The President’s nominee to be the next U.S. Secretary of the Treasury, Jack Lew, testified at the Senate Finance Committee today and faced questions from Democratic and Republican Senators on the importance of corporate tax reform to job creation. (You can watch the archived hearing on the committee’s site.)
Chairman Max Baucus, D-Mont., set the tone with his opening statement, underscoring that the current corporate tax system is outdated and costing the U.S. economy jobs and investments. Chairman Baucus noted that, if confirmed as Treasury Secretary, Mr. Lew would play an important role in fixing this broken system:
“We need to make the system fair and help make U.S. businesses more competitive in the global marketplace . . . Over the past two years, this committee has been moving steadily forward on tax reform. America’s tax code has become too complex for both individuals and businesses. And the rules have not kept pace with today’s transactions.
“The last tax code overhaul was in 1986. Our world economy has changed drastically in the past three decades. Our tax code has not caught up and is now acting as a drag on America’s economy. This is not some academic exercise. Tax reform is a real opportunity to spark the economy and create more jobs. As secretary, I expect you to be a partner as we tackle tax reform.”
Throughout the hearing, Democratic and Republican Senators zeroed in on tax reform.
Senator Rob Portman, R-Ohio: “This is an area where we can both see strong economic growth and also frankly, find a consensus here between the Administration and the Congress on a nonpartisan basis almost because I think it’s one that we all agree needs to be done . . . Every single one of our competitors, all of them, have not just lowered their rates, but reformed their corporate tax code except us and that puts us at a clear competitive disadvantage. We’re sitting on the sidelines while investment and jobs and headquarters are going overseas.”
Senator Mike Crapo, R-Idaho: “I think that we would have been hard- pressed to create a tax code if we tried that was more unfair, more complex, more expensive to comply with and, frankly, more anticompetitive to our own business interests than we have now and we need to correct that.”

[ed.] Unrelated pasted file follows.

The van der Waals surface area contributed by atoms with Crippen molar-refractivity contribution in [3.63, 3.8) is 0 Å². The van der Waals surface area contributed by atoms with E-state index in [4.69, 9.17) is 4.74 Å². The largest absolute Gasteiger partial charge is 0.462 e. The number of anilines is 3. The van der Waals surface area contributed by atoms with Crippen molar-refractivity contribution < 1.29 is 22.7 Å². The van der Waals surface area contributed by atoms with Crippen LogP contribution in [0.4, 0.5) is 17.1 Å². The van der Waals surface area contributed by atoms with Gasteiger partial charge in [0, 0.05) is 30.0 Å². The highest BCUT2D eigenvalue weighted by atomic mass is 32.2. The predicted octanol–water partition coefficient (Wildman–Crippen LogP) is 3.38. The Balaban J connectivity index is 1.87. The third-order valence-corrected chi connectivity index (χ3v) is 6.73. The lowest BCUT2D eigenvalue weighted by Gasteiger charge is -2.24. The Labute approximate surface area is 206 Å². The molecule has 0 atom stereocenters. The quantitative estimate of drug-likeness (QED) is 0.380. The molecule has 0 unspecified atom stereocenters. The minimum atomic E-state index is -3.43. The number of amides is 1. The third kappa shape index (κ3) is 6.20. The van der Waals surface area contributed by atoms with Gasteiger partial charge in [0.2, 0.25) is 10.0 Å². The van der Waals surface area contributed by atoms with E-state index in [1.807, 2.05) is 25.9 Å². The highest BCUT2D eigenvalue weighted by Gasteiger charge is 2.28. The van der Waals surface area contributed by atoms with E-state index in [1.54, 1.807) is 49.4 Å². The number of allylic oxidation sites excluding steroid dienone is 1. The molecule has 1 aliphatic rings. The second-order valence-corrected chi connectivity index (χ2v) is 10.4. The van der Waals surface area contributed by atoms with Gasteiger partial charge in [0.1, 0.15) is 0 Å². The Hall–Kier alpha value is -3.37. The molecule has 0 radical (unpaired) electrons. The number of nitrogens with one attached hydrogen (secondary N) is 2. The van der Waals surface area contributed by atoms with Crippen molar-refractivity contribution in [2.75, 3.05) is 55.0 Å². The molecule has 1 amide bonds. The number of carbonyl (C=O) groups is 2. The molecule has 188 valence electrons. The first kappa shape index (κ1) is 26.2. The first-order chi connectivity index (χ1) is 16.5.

Senator Debbie Stabenow, D-Mich.: “I think it would be wonderful to work together on something that would close loopholes that clearly we’re seeing bipartisan support -- concern about today, which I would love to work with members on . . . And when we look at tax reform and what we need to do to be competitive internationally and so on, I’m very interested and concerned to make sure that we continue to make things in America and we innovate in America.”
Senator John Thune, R-S.D.: “I think the goal in all of this should be getting the rates down, and promoting economic growth. I hear the president talking about raising revenue through tax reform. To me, if you get economic growth, you will get revenue, but you’ll get it the old fashioned way and, at the same time, create lots of jobs, and get this economy expanding again. So, that ought to be the goal.”
In responding to each Senator, Mr. Lew took a pro-growth, pro-job creation position, agreeing that America’s outdated business tax code hurts America’s business competitiveness around the globe. While he didn’t offer or give an endorsement to a specific plan, he committed to working with Senators in both parties to reach agreement on a tax code that would spark innovation and investments in the U.S. economy:
“I think we can do [corporate tax reform]. I think it’s important that we do it. It’s important for competitiveness. It’s important for manufacturing and job creation. It is important in terms of our international competitiveness. And I think it’s something that there’s a bipartisan consensus that we need to do, but there’s an understanding of how hard it is. And I would pledge to work with this committee to try and get that job done.
. . . .
“The major reason for taking on tax reform is to grow the economy, create jobs and improve the environment for manufacturing in the United States . . . The quality of our workforce, the stability of our system and our economy makes the United States a very attractive place to invest. If we fix our tax code, there’s no limit to how much we can grow.
“I think the primary goal in business corporate tax reform is to have the tax code be simplified and to be consistent with a more robust investment environment, particularly as we are in a competitive environment with other countries.
. . . .
“To proceed on tax reform, we’re going to have to work together, both the executive branch and the legislative branch, and in a bipartisan basis and, if confirmed, it would be at the very top of my priorities to work with you and this committee to do that.”
This bipartisan voices for tax reform in the Senate occurred at the same time bipartisan action was occurring in the House of Representatives. The House’s tax-writing body, the Ways and Means Committee, agreed to establish 11 bipartisan working groups to examine a myriad of tax reform topics, including the international tax system. We will continue to work with members of Congress and the Administration to revamp the U.S. corporate tax code. It’s almost been an entire generation since the code was overhauled. Given today’s ultra-competitive global marketplace, the outdated U.S. corporate tax code robs the country of new industries, new investments, and new jobs. A reform blueprint that responsibly lowers the rate, eliminates the double-tax on U.S. companies’ foreign earnings, and promotes investment incentives together would be a major boost for the U.S. economy.